The SF Marathon – a half marathon+ of emotion

I’ve been training for the Berlin Marathon for 13 weeks now and am more than halfway through my training plan – only 8 weeks to go! It’s 150% insane to me that I’m only 8 weeks away from my first full marathon. I don’t think it’s quite sunk in yet… still!

On Sunday, July 31st, I ran the 2nd half marathon of the San Francisco Marathon.  I had signed up ages ago and was also a TSFM race ambassador, so I got to network in the local community, drive registration, meet other race ambassadors, etc.  When I first considered the race, I knew it would be a tough one. I had no idea what my training cycle would look like and no idea what mileage I would be at that weekend, but I did know that race day would have been little mans 18th birthday. I knew it would be an emotional race. Later, when my marathon training plan was finally put together and called for 18 miles that weekend, I knew it was meant to be. I put together a plan of attack for that day (physically at least) and decided to go out for a solo 3 miles pre race, have some breakfast and then head to the start line with Kristina (I had stayed the night at her place the night before and she was also running the 2nd half with me – we ran the 1st half together last year).  We would run the half marathon together, and then once we finished, I would set off on a final 2 miles on my own. A total of 18 miles, one for each year of what should have been an amazing life. I love you mister!! ❤️❤️❤️



The weeks leading up to the race were rough. I started a new position (same company) at the end of June and am still trying to get settled in.  I’ve been working long-ish hours, still commuting 4-4.5 hours per day and because I’m the emergency contact for our school, sometimes taking care of phone calls or emails at night or on the weekend. Add on top of that marathon training and a silly attempt to have a social life and I’ve been averaging 4-5 hours of sleep per night.  Race week was even crazier. Monday-Wednesday nights I got about 5.5 hours of sleep each night, Thursday night I got 3.75 hours of sleep.  Friday I worked a half day at my regular job, headed to the race expo and worked the Nuun booth from 1-7pm, then met up with the rest of the TSFM race ambassadors for dinner and a chat.  Got home around 11:45pm, asleep just after midnight and up again at 5:30am to head back to San Francisco to help pace the Shakeout Run 5k hosted by Fitbit and Dean Karnazes.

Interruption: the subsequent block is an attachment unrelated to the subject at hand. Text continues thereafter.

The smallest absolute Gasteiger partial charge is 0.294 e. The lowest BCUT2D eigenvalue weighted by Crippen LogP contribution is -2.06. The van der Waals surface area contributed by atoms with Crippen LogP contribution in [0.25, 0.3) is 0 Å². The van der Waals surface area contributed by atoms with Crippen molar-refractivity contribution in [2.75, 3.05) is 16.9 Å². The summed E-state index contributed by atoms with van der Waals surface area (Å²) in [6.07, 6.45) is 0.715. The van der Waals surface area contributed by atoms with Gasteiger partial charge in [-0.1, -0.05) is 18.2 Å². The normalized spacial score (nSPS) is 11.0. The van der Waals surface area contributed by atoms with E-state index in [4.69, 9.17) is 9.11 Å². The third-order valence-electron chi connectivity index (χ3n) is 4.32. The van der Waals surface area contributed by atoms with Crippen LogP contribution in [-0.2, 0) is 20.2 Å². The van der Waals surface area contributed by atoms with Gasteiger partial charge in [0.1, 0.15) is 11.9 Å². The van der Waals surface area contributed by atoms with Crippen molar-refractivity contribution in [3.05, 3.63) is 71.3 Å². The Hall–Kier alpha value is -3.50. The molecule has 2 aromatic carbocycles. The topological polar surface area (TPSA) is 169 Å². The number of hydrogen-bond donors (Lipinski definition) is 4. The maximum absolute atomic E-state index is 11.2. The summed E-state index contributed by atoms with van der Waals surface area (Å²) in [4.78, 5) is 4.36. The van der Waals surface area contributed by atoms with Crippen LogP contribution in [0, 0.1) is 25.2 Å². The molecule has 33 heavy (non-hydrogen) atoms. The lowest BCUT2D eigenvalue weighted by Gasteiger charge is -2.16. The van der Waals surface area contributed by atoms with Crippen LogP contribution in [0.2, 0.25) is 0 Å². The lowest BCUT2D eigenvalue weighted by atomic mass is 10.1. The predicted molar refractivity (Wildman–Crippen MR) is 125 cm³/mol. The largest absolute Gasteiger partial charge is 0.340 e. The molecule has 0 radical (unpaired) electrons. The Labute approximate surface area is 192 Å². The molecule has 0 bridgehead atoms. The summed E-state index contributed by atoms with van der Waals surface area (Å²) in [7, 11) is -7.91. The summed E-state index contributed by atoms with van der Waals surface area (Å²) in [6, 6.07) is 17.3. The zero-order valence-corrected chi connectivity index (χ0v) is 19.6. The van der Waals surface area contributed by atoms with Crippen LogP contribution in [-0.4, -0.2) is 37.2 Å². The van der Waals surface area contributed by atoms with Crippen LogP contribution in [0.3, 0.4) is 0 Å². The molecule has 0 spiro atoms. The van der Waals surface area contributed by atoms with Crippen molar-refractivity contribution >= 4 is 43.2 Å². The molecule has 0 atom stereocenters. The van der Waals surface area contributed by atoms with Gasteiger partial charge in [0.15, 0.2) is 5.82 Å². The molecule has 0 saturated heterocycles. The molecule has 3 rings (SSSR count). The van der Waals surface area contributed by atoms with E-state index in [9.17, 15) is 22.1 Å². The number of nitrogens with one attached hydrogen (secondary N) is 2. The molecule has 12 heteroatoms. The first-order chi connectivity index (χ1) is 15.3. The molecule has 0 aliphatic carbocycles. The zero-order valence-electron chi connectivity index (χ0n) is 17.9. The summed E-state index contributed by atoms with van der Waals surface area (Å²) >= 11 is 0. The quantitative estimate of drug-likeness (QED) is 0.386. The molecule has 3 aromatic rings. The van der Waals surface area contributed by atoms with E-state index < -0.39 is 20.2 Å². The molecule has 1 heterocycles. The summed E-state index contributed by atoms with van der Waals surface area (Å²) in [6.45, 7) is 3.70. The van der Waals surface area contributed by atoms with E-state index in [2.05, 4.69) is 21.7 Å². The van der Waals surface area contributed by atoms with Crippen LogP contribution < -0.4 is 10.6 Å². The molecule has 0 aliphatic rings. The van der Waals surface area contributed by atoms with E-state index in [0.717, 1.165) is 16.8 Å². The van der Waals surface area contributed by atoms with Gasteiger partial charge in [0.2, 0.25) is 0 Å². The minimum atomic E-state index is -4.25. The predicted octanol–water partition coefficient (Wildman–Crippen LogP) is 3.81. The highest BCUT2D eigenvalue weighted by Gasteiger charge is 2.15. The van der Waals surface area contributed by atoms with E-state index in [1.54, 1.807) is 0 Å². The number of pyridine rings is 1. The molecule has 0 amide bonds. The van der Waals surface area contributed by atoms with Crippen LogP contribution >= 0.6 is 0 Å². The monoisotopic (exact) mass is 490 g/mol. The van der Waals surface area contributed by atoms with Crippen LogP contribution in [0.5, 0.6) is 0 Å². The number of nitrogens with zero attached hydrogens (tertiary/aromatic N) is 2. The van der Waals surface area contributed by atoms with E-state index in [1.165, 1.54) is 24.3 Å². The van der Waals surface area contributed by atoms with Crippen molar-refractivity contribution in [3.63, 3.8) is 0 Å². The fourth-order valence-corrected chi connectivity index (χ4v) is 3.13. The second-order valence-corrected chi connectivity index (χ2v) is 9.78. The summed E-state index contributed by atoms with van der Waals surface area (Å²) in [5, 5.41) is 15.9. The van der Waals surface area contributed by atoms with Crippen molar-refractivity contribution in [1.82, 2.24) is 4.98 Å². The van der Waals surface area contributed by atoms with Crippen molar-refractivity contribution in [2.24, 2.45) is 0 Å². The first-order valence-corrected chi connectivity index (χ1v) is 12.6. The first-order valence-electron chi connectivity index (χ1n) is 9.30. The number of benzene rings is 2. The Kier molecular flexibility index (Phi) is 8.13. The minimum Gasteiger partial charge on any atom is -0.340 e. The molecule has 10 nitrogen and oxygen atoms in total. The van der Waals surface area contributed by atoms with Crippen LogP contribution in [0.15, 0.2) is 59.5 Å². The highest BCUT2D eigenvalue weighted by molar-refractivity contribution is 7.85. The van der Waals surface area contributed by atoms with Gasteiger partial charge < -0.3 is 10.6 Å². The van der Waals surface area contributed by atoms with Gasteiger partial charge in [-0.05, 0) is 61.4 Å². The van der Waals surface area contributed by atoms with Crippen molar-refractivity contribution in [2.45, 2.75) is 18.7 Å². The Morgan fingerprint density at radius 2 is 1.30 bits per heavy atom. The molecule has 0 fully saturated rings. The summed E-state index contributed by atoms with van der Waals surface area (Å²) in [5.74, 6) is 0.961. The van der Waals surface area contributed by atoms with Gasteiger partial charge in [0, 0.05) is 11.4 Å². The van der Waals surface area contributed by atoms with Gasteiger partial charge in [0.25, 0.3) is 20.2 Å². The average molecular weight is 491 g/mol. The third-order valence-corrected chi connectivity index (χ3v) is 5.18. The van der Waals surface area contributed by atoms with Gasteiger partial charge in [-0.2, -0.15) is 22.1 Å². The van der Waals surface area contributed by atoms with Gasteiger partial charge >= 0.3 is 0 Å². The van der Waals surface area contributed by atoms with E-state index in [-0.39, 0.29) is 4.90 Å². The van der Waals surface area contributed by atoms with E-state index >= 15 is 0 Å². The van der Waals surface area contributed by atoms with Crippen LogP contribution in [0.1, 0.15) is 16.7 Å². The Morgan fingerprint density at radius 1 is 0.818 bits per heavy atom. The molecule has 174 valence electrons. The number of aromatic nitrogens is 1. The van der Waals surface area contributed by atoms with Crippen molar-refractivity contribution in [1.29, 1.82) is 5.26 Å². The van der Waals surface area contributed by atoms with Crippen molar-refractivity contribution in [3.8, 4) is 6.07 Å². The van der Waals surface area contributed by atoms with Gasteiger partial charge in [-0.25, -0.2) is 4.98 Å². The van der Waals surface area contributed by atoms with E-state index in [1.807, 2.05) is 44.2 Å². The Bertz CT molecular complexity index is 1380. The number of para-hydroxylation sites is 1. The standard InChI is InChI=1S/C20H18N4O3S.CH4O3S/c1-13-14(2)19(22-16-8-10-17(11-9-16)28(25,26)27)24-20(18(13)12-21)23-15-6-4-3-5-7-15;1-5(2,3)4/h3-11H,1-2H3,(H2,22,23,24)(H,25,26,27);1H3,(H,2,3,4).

After the shakeout run I headed back inside to the Nuun booth, worked it from 10am to 2pm, headed outside for a small Oiselle Volee meetup, then drove to my friends apartment to grab something to eat and charge my phone.

At 5pm I got back in the car, drove down to San Jose in traffic and… wait for it…

WENT TO THE ADELE CONCERT!!!  People, she is amazing. Beyond amazing. Totally worth not getting back to the apartment until midnight and up at 5:20am on Sunday to get those initial 3 miles in.

Surprisingly, waking up for those miles wasn’t as hard as I expected, even though I’ve been sleep deprived for weeks. I ran around the Pandhandle for 3 miles (already sweating!), back to the apartment for breakfast and to get changed, hopped in the car and headed to the start line. This year was pretty awesome because 6 staff members and 29 students were all running one of the offered races that day.

We set out for the 13.1 miles, at a good pace, trying to dodge people left and right for the first few miles before finding a good rhythm once it cleared out a little. We stopped when we got out of Golden Gate Park (in the Haight) to stretch a bit where my friends husband was cowbelling us, then set out again. It’s really easy to get those miles in when you’re running with a friend and chatting the entire time!  We stopped again in the Mission at the Oiselle #cowbell corner for a Honey Stinger and a bathroom break (tiny bladder syndrome over here) and then headed off again to finish up the last ~5 miles of the half marathon.